Jan: Well, probably the wildfires were the biggest, because of the smoke impact on grapes.
Ron: We evacuated for four days, so we weren’t here [at the vineyard], but there was no fire damage; it was mostly smoke. The grapes were ready to pick, the Léon [Millot grape variety] was ready to pick when we got the word that we should head out.
The grapes at that point have sort of a waxy coating on their skin, and so the smoke adheres to that and gets transported into the grape itself. And it was so overcast [because of the smoke] that I don’t think enough sun could get to the plants, and so they took it as a signal that it was time to shut down, so they stopped ripening.
And we had the wind, and the wind was blowing all the ripe grapes off onto the ground, so we decided to pick. A lot of our fellow growers over here on the east side decided it wasn’t worth picking because of the smoke.
Australians and Californians have had several more years of experience [with smoke-impacted grapes], and so they have some protocols that can sometimes help with some of those smoke-taint qualities. And so we decided to try some of those. I guess the positive thing to say would be, the jury is still out on whether the 2020 [vintage] is going to be worth salvaging or not.
Jan: The ice storm was a different set of issues. We had a lot of tree damage; the driveway was completely blocked. All the vineyards, everything was blocked with trees down. But no structural damage, so I think we were fortunate in that way. We had some trellis wires down and some posts, but nothing major. But it was just the amount of cleanup that was time consuming. It’s still time consuming.
Jan: We’ll start with the vineyard, because that’s what we did first. So when we bought this property in 1984, there were no structures on it, so it was considered forest land. And so we needed to file a farm management plan to justify building. We did a forest plan, too.
We were sort-of more interested in filberts at the time, and we went to the extension office, and they said, “don’t do filberts.” That’s when everyone was pulling them out because of the blight. Didn’t have any great ideas, but he did have a little brochure on the 5-year plan for growing grapes, and it had all the information we needed to put into my building permit request. So we thought, I guess we’ll do grapes.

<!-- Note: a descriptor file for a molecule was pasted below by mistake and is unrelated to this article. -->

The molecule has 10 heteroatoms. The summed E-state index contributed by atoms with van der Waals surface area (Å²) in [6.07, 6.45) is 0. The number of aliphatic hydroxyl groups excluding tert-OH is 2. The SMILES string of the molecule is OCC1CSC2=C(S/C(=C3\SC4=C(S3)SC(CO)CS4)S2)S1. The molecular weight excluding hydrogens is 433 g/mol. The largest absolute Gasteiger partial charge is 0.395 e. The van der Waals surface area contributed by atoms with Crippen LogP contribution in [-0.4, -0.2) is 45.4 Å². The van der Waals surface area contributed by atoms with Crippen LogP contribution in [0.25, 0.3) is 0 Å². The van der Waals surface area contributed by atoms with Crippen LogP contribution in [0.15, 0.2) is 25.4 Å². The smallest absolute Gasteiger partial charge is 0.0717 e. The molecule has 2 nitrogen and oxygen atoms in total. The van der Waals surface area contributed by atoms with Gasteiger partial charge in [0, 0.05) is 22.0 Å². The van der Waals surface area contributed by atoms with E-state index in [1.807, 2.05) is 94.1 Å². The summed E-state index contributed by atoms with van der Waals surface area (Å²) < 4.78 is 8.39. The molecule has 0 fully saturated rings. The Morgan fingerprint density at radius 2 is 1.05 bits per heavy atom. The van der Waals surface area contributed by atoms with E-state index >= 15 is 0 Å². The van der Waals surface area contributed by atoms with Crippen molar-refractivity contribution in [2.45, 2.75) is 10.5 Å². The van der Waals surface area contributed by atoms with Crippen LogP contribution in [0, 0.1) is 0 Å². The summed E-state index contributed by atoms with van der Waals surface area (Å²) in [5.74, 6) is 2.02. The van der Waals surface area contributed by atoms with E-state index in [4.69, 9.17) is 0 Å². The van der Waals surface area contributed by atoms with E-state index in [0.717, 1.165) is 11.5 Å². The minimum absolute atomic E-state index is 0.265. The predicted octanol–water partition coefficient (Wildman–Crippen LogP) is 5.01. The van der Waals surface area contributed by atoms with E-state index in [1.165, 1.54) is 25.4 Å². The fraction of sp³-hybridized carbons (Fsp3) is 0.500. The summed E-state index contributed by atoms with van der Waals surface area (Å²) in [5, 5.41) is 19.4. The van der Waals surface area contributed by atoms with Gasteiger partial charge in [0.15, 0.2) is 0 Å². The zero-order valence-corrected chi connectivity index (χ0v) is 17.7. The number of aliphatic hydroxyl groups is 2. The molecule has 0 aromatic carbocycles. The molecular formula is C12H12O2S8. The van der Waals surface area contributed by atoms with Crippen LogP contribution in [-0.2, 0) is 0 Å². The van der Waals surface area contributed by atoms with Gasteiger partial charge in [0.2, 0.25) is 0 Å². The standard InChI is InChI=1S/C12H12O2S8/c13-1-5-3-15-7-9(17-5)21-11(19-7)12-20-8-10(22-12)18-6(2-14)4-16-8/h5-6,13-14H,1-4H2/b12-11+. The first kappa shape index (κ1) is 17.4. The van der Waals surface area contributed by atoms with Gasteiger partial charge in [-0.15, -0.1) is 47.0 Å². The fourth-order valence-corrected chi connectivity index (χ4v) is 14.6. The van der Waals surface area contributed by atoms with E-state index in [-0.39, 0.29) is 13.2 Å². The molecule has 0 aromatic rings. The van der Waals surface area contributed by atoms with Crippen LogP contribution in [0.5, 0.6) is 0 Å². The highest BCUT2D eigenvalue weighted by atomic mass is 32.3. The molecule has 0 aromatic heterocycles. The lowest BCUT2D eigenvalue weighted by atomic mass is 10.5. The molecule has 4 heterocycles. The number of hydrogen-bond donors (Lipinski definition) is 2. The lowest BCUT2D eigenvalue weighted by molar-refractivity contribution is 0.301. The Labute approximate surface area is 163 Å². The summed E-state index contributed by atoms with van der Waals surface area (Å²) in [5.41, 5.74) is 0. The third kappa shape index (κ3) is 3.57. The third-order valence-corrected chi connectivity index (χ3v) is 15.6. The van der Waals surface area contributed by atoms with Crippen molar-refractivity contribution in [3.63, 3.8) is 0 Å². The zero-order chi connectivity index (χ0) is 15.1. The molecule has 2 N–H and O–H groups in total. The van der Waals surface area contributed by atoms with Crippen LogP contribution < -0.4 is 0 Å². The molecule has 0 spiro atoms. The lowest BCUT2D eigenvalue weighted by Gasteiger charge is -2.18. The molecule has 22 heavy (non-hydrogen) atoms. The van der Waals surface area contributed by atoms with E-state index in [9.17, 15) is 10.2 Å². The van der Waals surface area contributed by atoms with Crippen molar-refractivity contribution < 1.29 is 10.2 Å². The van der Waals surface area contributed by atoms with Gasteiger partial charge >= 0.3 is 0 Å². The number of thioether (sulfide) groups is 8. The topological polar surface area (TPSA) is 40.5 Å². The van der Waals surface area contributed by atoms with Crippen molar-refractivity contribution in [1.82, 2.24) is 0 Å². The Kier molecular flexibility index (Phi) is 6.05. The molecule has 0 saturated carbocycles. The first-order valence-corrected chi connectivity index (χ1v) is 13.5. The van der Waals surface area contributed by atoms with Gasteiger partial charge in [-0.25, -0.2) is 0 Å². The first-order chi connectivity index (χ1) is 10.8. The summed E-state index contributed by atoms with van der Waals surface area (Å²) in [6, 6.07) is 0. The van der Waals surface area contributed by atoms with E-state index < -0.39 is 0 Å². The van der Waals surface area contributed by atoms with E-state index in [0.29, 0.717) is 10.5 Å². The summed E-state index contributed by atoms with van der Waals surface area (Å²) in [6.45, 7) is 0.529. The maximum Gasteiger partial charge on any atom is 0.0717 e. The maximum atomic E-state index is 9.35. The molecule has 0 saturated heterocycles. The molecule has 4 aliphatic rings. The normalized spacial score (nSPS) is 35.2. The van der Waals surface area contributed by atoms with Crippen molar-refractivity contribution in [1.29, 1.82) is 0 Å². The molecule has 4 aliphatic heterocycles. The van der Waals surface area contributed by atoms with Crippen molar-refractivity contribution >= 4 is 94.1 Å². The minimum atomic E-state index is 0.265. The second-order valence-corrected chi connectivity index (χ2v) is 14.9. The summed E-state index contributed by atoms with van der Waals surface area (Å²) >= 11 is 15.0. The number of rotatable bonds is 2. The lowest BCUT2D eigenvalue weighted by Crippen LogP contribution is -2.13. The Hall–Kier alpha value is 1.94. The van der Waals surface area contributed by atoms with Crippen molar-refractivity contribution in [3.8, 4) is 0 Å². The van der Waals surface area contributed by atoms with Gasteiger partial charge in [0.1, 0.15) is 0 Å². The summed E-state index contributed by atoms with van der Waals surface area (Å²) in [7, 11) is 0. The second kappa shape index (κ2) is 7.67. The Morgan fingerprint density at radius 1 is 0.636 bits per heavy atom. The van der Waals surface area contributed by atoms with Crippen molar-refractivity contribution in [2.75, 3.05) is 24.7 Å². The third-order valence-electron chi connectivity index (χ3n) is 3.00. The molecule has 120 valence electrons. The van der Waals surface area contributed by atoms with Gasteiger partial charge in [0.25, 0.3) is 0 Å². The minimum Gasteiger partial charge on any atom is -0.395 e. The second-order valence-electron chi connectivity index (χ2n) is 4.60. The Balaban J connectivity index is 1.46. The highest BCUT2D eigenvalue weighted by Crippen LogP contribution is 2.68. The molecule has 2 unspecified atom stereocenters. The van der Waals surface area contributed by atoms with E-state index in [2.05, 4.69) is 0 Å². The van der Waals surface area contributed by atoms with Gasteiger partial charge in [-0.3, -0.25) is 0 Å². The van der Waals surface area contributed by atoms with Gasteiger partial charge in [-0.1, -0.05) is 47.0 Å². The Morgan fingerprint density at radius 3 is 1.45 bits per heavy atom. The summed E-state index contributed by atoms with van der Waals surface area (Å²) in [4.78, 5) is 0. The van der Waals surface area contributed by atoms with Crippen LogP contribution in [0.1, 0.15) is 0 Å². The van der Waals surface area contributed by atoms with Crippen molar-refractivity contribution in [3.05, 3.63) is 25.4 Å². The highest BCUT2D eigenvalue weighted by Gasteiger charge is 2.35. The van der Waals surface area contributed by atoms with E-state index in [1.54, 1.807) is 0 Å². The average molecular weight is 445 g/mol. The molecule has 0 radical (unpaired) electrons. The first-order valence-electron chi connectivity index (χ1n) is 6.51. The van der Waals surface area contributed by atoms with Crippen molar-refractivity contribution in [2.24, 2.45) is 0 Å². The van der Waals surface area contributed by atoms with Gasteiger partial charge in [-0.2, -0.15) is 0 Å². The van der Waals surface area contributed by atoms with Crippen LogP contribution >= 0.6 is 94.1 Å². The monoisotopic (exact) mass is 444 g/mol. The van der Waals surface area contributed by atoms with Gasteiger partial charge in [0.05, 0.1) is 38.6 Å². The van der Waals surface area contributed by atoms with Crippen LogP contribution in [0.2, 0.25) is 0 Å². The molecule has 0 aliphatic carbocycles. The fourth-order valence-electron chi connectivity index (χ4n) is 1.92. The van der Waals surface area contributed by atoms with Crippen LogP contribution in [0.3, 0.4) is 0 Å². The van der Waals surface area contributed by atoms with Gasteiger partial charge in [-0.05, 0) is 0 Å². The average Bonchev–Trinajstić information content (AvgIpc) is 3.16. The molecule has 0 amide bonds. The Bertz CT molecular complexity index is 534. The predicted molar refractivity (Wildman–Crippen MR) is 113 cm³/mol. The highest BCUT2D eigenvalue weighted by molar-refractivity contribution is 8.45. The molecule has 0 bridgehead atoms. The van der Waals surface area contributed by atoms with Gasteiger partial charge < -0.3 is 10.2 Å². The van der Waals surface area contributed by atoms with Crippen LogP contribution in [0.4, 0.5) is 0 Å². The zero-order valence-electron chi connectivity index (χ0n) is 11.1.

We started building our house, and a couple years later started putting in our vineyard. We started out as just grape growers, selling to wineries and home winemakers, and making wine for ourselves and friends.
And then I think we had a couple years where…you know, you’re farmers, trying to sell a crop, and you think you have a deal and then it falls through. And then you have a lot of grapes you can’t do anything with. So then we thought we should think about being a winery, because even if we can’t sell it, we have wine we can drink instead of twelve tons of grapes right now. So that’s how we decided to become a winery.
Ron: We wanted to mimic as much as we could the natural habits of grapes, so ours are all intertwined. And we leave the canopy up, so there’s always a hardwood canopy that the grapes grow on to.
We wanted to be as thoughtful as we could, and so we leave every other row to grow native plants, because there’s research that shows that the good insects won’t go more than 50 feet away from their source unless you have habitat for them up the aisle. So we do that, and then mow every other for ease of access. We let the grapes do what they want.
We plant windbreaks around everything, hopefully serving multiple purposes: windbreaks, food sources, and flowering and fruiting plants.
Jan: Edges are the place of most diversity, because what grows in the forest and what grows in the meadow come together, and at the edge you have the most diversity of insect and plant life, intertwining. I think we’re just trying to build on that. Permaculture is about that diversity, so you don’t have just one single crop, but things are mutually helpful.
Ron: We’re not managing just a crop for us; we’re managing for diversity of plants and wildlife to survive and thrive together.
Jan: One of the concepts of permaculture is not just what we’re doing with the earth for us, but what we’re doing with the earth for the earth.
Ron: I guess one of my responses, when someone asks me what I’m doing: “Well, I’m laboring in my vineyard, per my Lord and Savior.”
Basically, I think it informs my sense of the land, and ownership of land, particularly out of the priestly [passages] of the Jewish scripture, particularly Leviticus. God owns the land; we’re just tenants, at best stewards. So we have certain responsibilities to protect the land.
Our goal for the land here was always to put it in a land trust. That was always important—is still important—to do that, partly out of my sense of God or Gaia. That we shouldn’t have ownership of the land; we should have tenancy, under certain conditions. Because we’re responsible to God or Gaia for how we live with and on the land.
Jan: The green, the forest. The quiet. It wasn’t until I retired that I felt much sense of community; I have a greater sense of community now through the farmers markets and seeing people I know.
Ron: Our neighbors are all good people, and always willing to help out if you need it.
Beyond the War on Invasive Species: A Permaculture Approach to Ecosystem Restoration by Tao Orion
Finding the Mother Tree by Suzanne Simard
Homegoing by Yaa Gyasi